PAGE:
Reconstructed images from the simulated data obtained from adjacent (*a*,*d*), PI/2 (*b*,*e*) and opposite sensing (*c*,*f*) strategies for different conductivity set-ups, p1, p2, p3, as given in figure 9. Images were reconstructed using SCG (*a*–*c*) and SBP **...**

A considerate set of experiments has been carried out at National Engineering Laboratory in industry-scale experimental flow facilities for the purpose of evaluating electrical tomography technology for new generation of metrology. The pipeline with diameter of 4 inches was horizontally positioned, and the measurement points were located approximately 50m from the injection points, resulting in fully developed multi-phase flows. Nitrogen, oil with viscosity 19.4×10^{−6}m^{2}s^{−1}, and salty water were used as the fluids, with the pressure up to 10 bars. The experiment covered water-cuts with the range of [0%, 100%], combined with gas volume fraction of [0%, 100%], and the flowrate for every phase is 0–140m^{3}h^{−1}. This thorough experiment managed to produce all common flow regimes for horizontal flow, including (wavy) stratified flow, plug flow, slug flow, bubbly flow and annular flow.

Accordingly, figure 11 demonstrates only the visualization results for gas–water two-phase flow using voltage-driven EIT system [31]. The flows are visualized with different flow conditions by means of accumulating diameter-direction pixels of cross-sectional concentration tomograms from 2000 frames to form axial cross-sectional stacked images. From flow pattern point of view, figure 11 also indicates different flow regimes, including stratified flow (figure 12*a*), bubbly flow (figure 12*b*), plug flow (figure 12*c*) and slug flow (figure 12*d*).

The linear relationship between alternative four-electrode sensing strategies exists. The boundary voltages and the sensitivity matrix for an alternative *four*-electrode sensing strategy can be derived from a complete set of independent measurements. The sensitivity matrix for a specific distribution can also be derived from either an alternative sensing strategy or a particular combination of the sensitivity matrix derived from a known basic set of independent measurements. From algebraic principles, no new information or great accuracy could be obtained from such an arithmetic combination. In practice, the image sensitivity, accuracy and spatial resolution could be affected from the actual SNR and sensitivity distribution achieved from the alternative sensing strategy. The results of the derivation imply that the imaging sensitivity can be *relatively* intensified or attenuated at a particular area of interest by manipulation of matrixes. The applicability of a back-projection algorithm depends on the specific feature of the resolution matrix, *τ***A**^{T}**A**, which is generally determined by the sensing strategy although it can be revised later owing to the linear relationship between four-electrode sensing strategies. Applicability of back-projection (e.g. SBP) is subject to whether its diagonal elements of the transformed matrix, **A**^{T}**A**, have the most significant values, and the matrix can approximate to a diagonal matrix. Therefore, the SBP is, in general, not applicable to all sensing strategies. Based on the electrical tomography principle and its sensitivity analysis, electrical tomography imaging may ‘focus’ on part (or sector) of the conventional full image. Based on the method of analysing the pixel sensitive matrix, *τ***A**^{T}, the boundary voltage contribution to each pixel value can be estimated. A specific method, RILM for imaging of a vertical multi-phase flow is demonstrated, which only uses 20 measurements comparing the conventional 104 measurements. Because RILM requires considerably lesser number of measurements, it is reasonable to anticipate that RILM could outperform conventional EIT systems in terms of measurement speed and communication rate.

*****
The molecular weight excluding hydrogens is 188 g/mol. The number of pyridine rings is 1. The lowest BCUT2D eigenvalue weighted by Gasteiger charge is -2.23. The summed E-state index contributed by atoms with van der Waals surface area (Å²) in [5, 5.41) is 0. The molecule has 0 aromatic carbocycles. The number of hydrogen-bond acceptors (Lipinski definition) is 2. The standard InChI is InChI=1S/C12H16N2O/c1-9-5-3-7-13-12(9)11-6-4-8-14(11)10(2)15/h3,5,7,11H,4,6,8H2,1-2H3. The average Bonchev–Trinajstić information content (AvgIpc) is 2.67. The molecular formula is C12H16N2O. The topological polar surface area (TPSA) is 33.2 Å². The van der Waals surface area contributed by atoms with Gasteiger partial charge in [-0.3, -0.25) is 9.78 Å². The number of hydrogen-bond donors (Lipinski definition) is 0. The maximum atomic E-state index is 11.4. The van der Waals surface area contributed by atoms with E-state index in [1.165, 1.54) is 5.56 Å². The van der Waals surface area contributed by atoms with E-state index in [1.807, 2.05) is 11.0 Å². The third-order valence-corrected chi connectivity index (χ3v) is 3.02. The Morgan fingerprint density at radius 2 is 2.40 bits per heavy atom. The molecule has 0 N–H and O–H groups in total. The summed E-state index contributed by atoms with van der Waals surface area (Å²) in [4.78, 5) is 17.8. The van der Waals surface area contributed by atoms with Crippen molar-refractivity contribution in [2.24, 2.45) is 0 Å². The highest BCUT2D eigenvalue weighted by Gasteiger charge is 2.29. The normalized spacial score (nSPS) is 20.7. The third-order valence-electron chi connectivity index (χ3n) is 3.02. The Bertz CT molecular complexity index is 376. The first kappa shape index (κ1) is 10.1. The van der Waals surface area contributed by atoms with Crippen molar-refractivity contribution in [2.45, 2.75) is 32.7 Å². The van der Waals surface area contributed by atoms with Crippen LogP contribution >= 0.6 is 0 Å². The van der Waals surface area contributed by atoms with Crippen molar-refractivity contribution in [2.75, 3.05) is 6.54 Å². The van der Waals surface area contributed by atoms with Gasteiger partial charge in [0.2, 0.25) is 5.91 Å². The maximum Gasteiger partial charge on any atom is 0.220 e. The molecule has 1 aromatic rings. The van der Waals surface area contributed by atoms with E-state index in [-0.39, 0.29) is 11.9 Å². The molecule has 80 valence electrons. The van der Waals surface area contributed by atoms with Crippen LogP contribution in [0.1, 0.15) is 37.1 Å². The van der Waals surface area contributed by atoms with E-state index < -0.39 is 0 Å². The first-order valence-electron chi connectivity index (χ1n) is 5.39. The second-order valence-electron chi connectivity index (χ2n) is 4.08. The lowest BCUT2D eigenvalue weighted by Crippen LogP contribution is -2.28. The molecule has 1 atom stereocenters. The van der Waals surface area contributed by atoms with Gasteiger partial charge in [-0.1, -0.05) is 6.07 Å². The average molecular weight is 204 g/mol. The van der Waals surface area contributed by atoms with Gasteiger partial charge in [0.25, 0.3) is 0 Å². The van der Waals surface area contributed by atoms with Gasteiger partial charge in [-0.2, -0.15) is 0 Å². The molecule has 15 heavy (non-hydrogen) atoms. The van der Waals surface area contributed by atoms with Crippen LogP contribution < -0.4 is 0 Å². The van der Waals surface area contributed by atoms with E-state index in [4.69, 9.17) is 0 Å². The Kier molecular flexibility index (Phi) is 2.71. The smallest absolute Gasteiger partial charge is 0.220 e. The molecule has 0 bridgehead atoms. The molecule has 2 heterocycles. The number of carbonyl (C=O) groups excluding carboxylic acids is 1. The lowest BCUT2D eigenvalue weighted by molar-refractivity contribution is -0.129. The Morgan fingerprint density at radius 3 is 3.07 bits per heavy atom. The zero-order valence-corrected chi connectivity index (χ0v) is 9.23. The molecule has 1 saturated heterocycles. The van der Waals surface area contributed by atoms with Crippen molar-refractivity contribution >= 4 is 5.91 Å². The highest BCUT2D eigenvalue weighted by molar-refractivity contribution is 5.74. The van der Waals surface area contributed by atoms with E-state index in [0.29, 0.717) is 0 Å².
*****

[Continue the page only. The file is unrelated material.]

The clarifications and expressions on the theories of the back-projection method, the linear relationships between sensing strategies and sensitivity matrixes, as well as the RILM have the potential to enhance imaging sensitivity by manipulation of matrixes and to extend electrical tomography to specific applications.

We declare we have no competing interests.

This work is funded by the Engineering and Physical Sciences Research Council (EP/H023054/1, IAA (ID101204) and the European Metrology Research Programme (EMRP) project ‘Multiphase flow metrology in the Oil and Gas production’, which is jointly funded by the European Commission and participating countries within Euramet and the European Union.